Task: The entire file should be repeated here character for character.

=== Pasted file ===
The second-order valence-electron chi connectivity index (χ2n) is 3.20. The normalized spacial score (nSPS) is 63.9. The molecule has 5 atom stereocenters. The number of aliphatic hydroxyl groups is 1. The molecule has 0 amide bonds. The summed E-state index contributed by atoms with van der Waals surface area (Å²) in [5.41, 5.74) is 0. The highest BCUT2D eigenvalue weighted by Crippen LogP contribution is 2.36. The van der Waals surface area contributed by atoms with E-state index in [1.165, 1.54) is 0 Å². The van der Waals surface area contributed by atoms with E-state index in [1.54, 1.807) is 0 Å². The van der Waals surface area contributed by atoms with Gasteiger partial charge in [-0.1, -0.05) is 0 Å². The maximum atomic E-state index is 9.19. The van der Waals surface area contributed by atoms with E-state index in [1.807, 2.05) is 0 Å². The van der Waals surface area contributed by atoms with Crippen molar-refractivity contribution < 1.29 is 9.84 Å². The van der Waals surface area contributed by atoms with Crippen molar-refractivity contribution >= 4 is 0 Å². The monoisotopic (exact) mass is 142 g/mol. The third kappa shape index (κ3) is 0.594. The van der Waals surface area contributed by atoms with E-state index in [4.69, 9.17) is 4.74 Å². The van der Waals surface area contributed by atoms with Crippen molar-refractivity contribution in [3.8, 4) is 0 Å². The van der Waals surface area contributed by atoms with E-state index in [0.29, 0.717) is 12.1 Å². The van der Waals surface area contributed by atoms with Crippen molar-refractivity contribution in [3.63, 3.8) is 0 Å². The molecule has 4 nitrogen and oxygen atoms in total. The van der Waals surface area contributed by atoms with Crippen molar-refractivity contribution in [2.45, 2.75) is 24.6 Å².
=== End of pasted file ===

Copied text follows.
The second-order valence-electron chi connectivity index (χ2n) is 3.20. The normalized spacial score (nSPS) is 63.9. The molecule has 5 atom stereocenters. The number of aliphatic hydroxyl groups is 1. The molecule has 0 amide bonds. The summed E-state index contributed by atoms with van der Waals surface area (Å²) in [5.41, 5.74) is 0. The highest BCUT2D eigenvalue weighted by Crippen LogP contribution is 2.36. The van der Waals surface area contributed by atoms with E-state index in [1.165, 1.54) is 0 Å². The van der Waals surface area contributed by atoms with E-state index in [1.54, 1.807) is 0 Å². The van der Waals surface area contributed by atoms with Gasteiger partial charge in [-0.1, -0.05) is 0 Å². The maximum atomic E-state index is 9.19. The van der Waals surface area contributed by atoms with E-state index in [1.807, 2.05) is 0 Å². The van der Waals surface area contributed by atoms with Crippen molar-refractivity contribution < 1.29 is 9.84 Å². The van der Waals surface area contributed by atoms with Crippen molar-refractivity contribution >= 4 is 0 Å². The monoisotopic (exact) mass is 142 g/mol. The third kappa shape index (κ3) is 0.594. The van der Waals surface area contributed by atoms with E-state index in [4.69, 9.17) is 4.74 Å². The van der Waals surface area contributed by atoms with Crippen molar-refractivity contribution in [3.8, 4) is 0 Å². The van der Waals surface area contributed by atoms with E-state index in [0.29, 0.717) is 12.1 Å². The van der Waals surface area contributed by atoms with Crippen molar-refractivity contribution in [3.63, 3.8) is 0 Å². The molecule has 4 nitrogen and oxygen atoms in total. The van der Waals surface area contributed by atoms with Crippen molar-refractivity contribution in [2.45, 2.75) is 24.6 Å².